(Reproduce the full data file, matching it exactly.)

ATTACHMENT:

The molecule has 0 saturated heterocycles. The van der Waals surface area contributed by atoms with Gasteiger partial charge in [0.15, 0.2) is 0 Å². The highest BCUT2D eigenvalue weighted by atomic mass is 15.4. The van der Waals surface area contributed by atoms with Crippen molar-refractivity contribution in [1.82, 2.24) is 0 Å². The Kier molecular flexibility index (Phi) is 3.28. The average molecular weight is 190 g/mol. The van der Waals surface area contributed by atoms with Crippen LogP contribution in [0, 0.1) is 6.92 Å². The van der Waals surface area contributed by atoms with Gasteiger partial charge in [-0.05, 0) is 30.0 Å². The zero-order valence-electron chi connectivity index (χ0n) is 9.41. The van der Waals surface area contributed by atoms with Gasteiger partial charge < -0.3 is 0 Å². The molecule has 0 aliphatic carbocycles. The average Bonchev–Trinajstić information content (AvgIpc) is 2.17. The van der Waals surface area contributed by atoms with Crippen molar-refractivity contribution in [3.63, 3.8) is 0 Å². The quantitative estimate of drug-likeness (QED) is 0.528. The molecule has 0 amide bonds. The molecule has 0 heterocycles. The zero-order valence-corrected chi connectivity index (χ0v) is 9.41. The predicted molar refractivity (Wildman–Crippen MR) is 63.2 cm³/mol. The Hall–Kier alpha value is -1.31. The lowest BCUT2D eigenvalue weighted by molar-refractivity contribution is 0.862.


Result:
The molecule has 0 saturated heterocycles. The van der Waals surface area contributed by atoms with Gasteiger partial charge in [0.15, 0.2) is 0 Å². The highest BCUT2D eigenvalue weighted by atomic mass is 15.4. The van der Waals surface area contributed by atoms with Crippen molar-refractivity contribution in [1.82, 2.24) is 0 Å². The Kier molecular flexibility index (Phi) is 3.28. The average molecular weight is 190 g/mol. The van der Waals surface area contributed by atoms with Crippen LogP contribution in [0, 0.1) is 6.92 Å². The van der Waals surface area contributed by atoms with Gasteiger partial charge in [-0.05, 0) is 30.0 Å². The zero-order valence-electron chi connectivity index (χ0n) is 9.41. The van der Waals surface area contributed by atoms with Gasteiger partial charge < -0.3 is 0 Å². The molecule has 0 aliphatic carbocycles. The average Bonchev–Trinajstić information content (AvgIpc) is 2.17. The van der Waals surface area contributed by atoms with Crippen molar-refractivity contribution in [3.63, 3.8) is 0 Å². The quantitative estimate of drug-likeness (QED) is 0.528. The molecule has 0 amide bonds. The molecule has 0 heterocycles. The zero-order valence-corrected chi connectivity index (χ0v) is 9.41. The predicted molar refractivity (Wildman–Crippen MR) is 63.2 cm³/mol. The Hall–Kier alpha value is -1.31. The lowest BCUT2D eigenvalue weighted by molar-refractivity contribution is 0.862.